Claremont, Calif. (January 8, 2018)—Pitzer College Assistant Vice President of Community Engagement Tessa Hicks Peterson’s new book, Student Development and Social Justice: Critical Learning, Radical Healing, and Community Engagement, weaves together critical components of student development and community building for social justice to prepare students to engage effectively in community-campus partnerships for social change.
Published by Palgrave Macmillan, Student Development and Social Justice brings scholarly theories to life with lessons learned from more than a decade of working with community-based programs at Pitzer. In the book, Hicks Peterson shares tangible examples of Pitzer’s community-engagement practices, including program designs, syllabi and policies.
“This book shows how we can put theory into practice,” said Hicks Peterson, who is the faculty director of Pitzer’s Community Engagement Center and an associate professor of urban studies. “It’s written to be a useful guide for a variety of practitioners.”
Those practitioners include students who are engaging in community and activist work; faculty whose courses incorporate community engagement, social justice or personal wellbeing; administrators interested in creating and evaluating community-engagement programs; and community organizations who want to partner with colleges in their pursuit of social justice.
Donald W. Harward, the director of the Association of American Colleges and Universities’ Bringing Theory to Practice project, says that Hicks Peterson thoroughly explores the connections among action research, community engagement, and individual and community wellbeing.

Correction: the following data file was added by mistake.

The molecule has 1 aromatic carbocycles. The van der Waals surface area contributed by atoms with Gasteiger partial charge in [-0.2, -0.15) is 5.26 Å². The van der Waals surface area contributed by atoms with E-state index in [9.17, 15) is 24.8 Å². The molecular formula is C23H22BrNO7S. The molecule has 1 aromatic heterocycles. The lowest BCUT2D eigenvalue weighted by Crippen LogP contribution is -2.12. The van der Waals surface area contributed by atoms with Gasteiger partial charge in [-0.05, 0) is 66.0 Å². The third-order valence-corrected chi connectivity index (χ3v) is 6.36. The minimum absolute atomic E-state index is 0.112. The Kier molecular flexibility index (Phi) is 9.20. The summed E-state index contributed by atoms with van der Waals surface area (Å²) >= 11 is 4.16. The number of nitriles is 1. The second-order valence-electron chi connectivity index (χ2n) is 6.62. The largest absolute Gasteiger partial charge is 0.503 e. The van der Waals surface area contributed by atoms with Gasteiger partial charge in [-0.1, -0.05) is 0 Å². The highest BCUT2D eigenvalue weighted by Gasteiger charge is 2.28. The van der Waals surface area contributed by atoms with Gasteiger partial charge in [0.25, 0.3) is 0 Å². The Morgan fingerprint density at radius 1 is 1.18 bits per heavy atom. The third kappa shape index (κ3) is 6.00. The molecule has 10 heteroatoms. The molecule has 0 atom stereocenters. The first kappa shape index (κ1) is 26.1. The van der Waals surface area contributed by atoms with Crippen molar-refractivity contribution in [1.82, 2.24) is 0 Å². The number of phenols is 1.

“She builds upon the work of Paulo Freire and John Dewey—connecting those theoretical foundations to community-based actions and strategies—making a significant new contribution,” says Harward, who is president emeritus of Bates College.
One of the unique features of this contribution is its focus on the relationship between activism and wellness. Hicks Peterson says community-engagement literature traditionally keeps personal healing and wellness at arm’s length—and vice versa.
“This book brings these worlds together,” she says.
Both those worlds can play a significant role in student development. During their college years, students are exploring their sense of self and their own positionality—their power, privileges, disadvantages, biases—in relation to others, Hicks Peterson says. This work is crucial to being able to “enter with honesty and integrity into complicated conversations” with each other and the wider community. And it demands compassion, for ourselves and others.
Ultimately, she hopes this book will contribute to the creation of Martin Luther King’s vision of “a beloved community.”
“Martin Luther King talks about agape, or the love ethic—love for another and love for where we could be together as a society,” Hicks Peterson said.
Tessa Hicks Peterson is assistant vice president of community engagement, faculty director of the Community Engagement Center and assistant professor of urban studies at Pitzer College. She teaches courses in Social Change and Community-based Research with the Pitzer in Ontario program. Peterson earned her MA and PhD in cultural studies from Claremont Graduate University and her BA in psychology, sociology and Spanish from University of California, Santa Cruz. For more information about her work and Student Development and Social Justice, please visit https://tessahickspeterson.com